peace

MS: apprehensions and admissions on Ocrevus

I have had multiple sclerosis for 20 years this November. Honestly, I haven’t written that in a sentence. Ever!

Twenty-five years ago, if someone had told me this disease would occupy my body, I never would have believed them. Okay, maybe for a split nanosecond the thought would have petrified me, but not nearly as much as being told, “you have MS.” I was in denial in the beginning as I started to lose the feeling in my feet and legs. I stretched, flexed, rubbed, tried to exercise until clearly nothing I tried was going to help.

I am fortunate, I have to say, in that I could be much worse than I am. Still, it’s one of those chronic illnesses that is nearly invisible. I may “look” fine, but inside the pain is intense, and something I don’t disclose to just anyone. Anxiety, fatigue, confusion, forgetfulness, numbness and tingling are the tip of the proverbial iceberg. Still waters do run deep.

I’ve been on Copaxone (daily self injections) for roughly 20 years, on and off, and have tried several oral drugs for my relapsing-remitting multiple sclerosis. One side effect of all those injections was a lot of lipoatrophy (loss of fat from injection areas) and I was simply exhausted from daily doses. You might think, “Yeah! I can target the fat in certain areas like my belly.” That’s a good thought, but its not a smooth transition, you end up with a lumpy tummy with hard, injection-site scar tissue along with fat loss.  Believe me when I tell you, it isn’t even parenthetically pretty.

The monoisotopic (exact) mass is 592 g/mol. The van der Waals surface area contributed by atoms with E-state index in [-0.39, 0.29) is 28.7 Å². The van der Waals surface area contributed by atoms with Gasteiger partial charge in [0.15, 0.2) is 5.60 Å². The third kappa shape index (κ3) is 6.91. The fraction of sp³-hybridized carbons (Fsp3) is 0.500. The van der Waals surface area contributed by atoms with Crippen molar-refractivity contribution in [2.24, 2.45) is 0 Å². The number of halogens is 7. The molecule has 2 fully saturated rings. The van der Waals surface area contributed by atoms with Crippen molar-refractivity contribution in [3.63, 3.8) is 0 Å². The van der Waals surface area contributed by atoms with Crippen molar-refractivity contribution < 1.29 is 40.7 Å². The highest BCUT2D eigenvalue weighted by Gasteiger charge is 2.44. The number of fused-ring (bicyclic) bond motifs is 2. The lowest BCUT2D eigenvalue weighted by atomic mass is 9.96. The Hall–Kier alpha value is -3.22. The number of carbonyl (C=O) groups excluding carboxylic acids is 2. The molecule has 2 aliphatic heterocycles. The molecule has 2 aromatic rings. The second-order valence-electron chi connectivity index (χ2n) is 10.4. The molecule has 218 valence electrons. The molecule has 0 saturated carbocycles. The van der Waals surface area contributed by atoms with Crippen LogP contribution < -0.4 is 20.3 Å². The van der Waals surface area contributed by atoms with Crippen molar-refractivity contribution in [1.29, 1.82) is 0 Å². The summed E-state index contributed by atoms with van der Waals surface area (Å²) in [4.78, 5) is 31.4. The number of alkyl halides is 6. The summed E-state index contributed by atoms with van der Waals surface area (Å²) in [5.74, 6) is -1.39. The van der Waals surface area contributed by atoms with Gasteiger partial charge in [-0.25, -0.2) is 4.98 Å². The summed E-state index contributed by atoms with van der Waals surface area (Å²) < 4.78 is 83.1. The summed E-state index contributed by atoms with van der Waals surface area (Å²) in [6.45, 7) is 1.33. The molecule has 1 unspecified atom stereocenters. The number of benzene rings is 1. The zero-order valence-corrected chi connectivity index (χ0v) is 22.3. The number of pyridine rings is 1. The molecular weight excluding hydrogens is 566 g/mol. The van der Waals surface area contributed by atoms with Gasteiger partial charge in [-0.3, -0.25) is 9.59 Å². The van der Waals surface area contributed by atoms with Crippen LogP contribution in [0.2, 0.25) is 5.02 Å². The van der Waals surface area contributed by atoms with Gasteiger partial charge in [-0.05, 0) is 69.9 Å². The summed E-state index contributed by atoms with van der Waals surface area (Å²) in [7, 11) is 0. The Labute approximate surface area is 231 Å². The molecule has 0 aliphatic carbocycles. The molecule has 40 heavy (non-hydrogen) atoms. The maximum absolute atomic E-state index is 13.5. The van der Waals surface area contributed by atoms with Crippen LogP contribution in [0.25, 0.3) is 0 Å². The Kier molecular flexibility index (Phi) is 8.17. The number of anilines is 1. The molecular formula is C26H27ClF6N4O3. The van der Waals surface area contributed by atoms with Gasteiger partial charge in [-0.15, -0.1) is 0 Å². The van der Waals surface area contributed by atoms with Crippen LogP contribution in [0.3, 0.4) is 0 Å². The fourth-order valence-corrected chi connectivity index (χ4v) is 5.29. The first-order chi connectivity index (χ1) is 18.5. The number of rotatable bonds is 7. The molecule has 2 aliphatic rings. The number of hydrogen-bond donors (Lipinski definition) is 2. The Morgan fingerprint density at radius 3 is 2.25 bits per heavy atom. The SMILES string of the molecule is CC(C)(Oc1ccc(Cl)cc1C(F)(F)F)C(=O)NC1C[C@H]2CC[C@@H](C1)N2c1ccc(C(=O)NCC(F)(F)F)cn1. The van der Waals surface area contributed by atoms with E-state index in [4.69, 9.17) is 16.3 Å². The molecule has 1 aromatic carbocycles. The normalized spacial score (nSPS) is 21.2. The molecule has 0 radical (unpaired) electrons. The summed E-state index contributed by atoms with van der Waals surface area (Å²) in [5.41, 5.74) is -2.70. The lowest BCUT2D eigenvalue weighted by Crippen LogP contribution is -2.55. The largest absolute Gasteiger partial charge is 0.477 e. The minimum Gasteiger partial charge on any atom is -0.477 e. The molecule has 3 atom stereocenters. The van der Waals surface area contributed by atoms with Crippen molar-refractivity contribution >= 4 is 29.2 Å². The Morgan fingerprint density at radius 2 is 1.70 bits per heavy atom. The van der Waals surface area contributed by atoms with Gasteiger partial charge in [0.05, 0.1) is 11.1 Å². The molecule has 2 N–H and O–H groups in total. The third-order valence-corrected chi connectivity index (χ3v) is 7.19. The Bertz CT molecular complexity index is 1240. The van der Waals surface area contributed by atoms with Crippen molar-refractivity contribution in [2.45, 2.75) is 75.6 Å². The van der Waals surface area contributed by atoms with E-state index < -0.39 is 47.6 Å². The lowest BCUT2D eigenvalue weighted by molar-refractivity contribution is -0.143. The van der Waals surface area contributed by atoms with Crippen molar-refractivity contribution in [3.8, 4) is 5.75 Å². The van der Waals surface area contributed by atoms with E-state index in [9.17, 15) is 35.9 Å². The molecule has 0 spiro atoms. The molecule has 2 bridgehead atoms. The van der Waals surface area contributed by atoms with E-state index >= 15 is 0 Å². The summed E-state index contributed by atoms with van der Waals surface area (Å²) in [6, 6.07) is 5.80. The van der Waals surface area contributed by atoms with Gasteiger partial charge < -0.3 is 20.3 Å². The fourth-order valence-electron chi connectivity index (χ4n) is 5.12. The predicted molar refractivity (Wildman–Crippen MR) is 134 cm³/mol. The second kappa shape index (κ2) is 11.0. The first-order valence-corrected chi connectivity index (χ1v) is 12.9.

With oral medications, I often forgot to take them, Tecfidera, Ampyra, and others. It was time to switch. I was panic-stricken to try a new drug, there are so many side effects to worry about, and which drug is always the big question. When my neurologist suggested Ocrevus, once-every-6-month infusions, I was afraid but willing to try.